How a heatpump task grew into math game in Java

Andrew Buldyzhov August 20, 2019

My customer from Germany gave me a small task – to develop a function for Carel PLC which would determine if heatpump is working in an optimal mode. The mode is optimal when the condensing and evaporation temperatures are within certain zones that are specified as polygons, so the essential part of that task was to determine mathematically if a point is within a polygon. I found a very nice algorithm described by W. Randolph Franklin. The gist of it can be expressed in just 3 lines of code:

for (i = 0, j = nvert-1; i < nvert; j = i++) {
  if ( ((verty[i]>testy) != (verty[j]>testy)) && (testx < (vertx[j]-vertx[i]) * (testy-verty[i]) / (verty[j]-verty[i]) + vertx[i]) )
    c = !c; }

Looks like magic, isn’t it!

I converted that algorithm to ST language, and it worked just fine. The only downside was that this algorithm is not always precise for the case when the tested point is exactly on the polygon side or in one of its vertices, so I added some more code for that case.

When I was working on this task, I was making some drawings on paper and my 4-year-old daughter got curious. When I explained her the task, she asked me to make a game on the computer, which would speak with human voice. And since I had wanted to improve my knowledge of Java language, I agreed.

You can see the result here. It can be used as an introduction to the world of mathematics and programming for your child. My daughter enjoyed it immensely. – download and unpack this archive to some folder on your computer and you can run the game by starting start.bat (for Windows) or (for Linux).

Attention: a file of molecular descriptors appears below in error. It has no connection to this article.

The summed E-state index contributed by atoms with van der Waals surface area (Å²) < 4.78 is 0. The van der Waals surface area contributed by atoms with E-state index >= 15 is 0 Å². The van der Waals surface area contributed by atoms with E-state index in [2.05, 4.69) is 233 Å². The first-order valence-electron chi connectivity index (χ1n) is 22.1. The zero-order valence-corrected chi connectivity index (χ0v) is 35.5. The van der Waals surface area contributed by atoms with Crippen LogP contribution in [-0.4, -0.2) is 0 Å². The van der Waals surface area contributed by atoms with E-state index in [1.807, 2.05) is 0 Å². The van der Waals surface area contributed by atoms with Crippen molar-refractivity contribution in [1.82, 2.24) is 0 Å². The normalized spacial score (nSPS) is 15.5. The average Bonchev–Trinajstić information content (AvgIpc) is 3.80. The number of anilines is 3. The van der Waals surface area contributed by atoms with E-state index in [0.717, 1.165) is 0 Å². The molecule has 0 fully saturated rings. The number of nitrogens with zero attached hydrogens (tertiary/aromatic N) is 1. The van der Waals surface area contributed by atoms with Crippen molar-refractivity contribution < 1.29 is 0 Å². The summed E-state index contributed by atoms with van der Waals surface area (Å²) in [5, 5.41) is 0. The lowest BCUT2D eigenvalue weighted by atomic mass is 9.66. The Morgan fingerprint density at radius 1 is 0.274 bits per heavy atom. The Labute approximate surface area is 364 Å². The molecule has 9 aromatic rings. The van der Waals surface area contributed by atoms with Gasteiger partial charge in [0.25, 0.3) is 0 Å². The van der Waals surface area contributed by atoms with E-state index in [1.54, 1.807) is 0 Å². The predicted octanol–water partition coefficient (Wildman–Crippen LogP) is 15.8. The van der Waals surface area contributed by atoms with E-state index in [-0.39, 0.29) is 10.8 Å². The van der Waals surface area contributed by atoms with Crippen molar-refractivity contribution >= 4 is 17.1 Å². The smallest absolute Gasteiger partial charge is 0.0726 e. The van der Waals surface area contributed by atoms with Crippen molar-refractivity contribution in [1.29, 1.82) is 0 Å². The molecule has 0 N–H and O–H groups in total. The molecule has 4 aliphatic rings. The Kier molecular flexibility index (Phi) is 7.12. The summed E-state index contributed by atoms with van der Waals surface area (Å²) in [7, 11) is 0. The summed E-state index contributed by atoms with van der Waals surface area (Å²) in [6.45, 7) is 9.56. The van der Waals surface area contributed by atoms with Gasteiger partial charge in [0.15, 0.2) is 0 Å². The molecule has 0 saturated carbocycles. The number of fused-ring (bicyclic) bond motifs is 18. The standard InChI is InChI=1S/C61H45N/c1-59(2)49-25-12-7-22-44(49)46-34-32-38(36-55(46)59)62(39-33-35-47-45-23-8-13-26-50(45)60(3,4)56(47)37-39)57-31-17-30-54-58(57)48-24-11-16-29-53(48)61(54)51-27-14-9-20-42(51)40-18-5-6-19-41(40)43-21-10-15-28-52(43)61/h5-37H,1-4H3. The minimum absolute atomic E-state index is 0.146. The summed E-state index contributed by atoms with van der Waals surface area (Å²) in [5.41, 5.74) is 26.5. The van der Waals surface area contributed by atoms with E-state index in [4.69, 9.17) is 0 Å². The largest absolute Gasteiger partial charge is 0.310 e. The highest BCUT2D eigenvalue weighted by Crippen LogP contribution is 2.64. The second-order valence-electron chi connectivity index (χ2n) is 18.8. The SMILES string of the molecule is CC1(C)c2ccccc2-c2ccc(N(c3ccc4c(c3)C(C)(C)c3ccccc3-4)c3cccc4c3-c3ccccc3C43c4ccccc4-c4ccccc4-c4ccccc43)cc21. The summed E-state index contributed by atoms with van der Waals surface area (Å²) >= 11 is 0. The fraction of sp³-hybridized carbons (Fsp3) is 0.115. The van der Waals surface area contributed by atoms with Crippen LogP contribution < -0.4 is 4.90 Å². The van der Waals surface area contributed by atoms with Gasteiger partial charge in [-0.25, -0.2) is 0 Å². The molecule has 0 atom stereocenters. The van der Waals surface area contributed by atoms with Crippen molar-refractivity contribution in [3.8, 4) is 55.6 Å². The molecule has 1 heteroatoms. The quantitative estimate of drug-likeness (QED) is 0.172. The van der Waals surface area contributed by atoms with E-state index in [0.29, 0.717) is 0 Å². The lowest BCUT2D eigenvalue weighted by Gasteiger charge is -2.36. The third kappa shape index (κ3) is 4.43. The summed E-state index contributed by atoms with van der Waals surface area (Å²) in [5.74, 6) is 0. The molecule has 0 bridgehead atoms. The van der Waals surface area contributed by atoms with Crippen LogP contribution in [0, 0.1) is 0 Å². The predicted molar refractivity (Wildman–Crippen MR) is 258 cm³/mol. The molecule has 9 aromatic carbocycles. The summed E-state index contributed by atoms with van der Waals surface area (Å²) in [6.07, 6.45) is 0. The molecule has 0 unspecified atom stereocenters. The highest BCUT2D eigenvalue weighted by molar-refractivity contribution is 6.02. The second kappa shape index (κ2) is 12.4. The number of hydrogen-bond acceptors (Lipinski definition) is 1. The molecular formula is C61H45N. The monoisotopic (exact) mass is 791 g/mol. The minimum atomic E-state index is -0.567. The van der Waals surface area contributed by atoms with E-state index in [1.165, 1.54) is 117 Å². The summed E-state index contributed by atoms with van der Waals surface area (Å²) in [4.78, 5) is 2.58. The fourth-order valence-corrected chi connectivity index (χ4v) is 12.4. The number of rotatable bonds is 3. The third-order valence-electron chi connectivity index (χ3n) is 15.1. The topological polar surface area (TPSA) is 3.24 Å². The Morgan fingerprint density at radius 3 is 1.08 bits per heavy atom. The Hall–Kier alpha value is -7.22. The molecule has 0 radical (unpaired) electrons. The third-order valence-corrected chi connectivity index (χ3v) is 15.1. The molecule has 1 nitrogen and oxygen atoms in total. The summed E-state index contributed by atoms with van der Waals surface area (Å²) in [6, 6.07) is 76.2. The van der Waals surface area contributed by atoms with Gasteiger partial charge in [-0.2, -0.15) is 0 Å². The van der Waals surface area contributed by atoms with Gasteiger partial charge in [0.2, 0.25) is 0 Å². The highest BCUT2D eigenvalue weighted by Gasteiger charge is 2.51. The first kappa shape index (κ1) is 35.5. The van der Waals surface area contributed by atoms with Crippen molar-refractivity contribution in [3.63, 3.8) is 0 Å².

The project was developed using Java SE 8 and Java FX, so you will need the respective Java Runtime Engine. It is possible you already have it installed since Java can be used for many other programs. If not, you can install it from here: (registration required)

You can run this program under Windows, Linux and MacOS. You can record your voice and replace the WAV files. You can also replace MP3 files and edit the input parameter in the start.bat file, but the appropriate codecs must be installed in your operating system (in Ubuntu 18, by default they were missing).

Here’s the link for the whole project, including the source code.

You can change certain parameters like the color, size and position of elements. That kind of GUI changes can be done without recompiling the source code, by modifying the file Main.fxml inside the JAR archive.

If you want to change the source code beyond the GUI parameters, you need to install JDK 8, install Maven, change directory to project root where file pom.xml is located and rebuild the JAR file using the following Maven command:

mvn install

Java FX was removed from JDK starting with version 11, so if you want to use JDK 11 or a later version then you will need to install OpenJFX separately:
In Ubuntu — sudo apt install openjfx
In Windows — unpack the zip from

I am still a newbie in Java, so all suggestions and comments are welcome.

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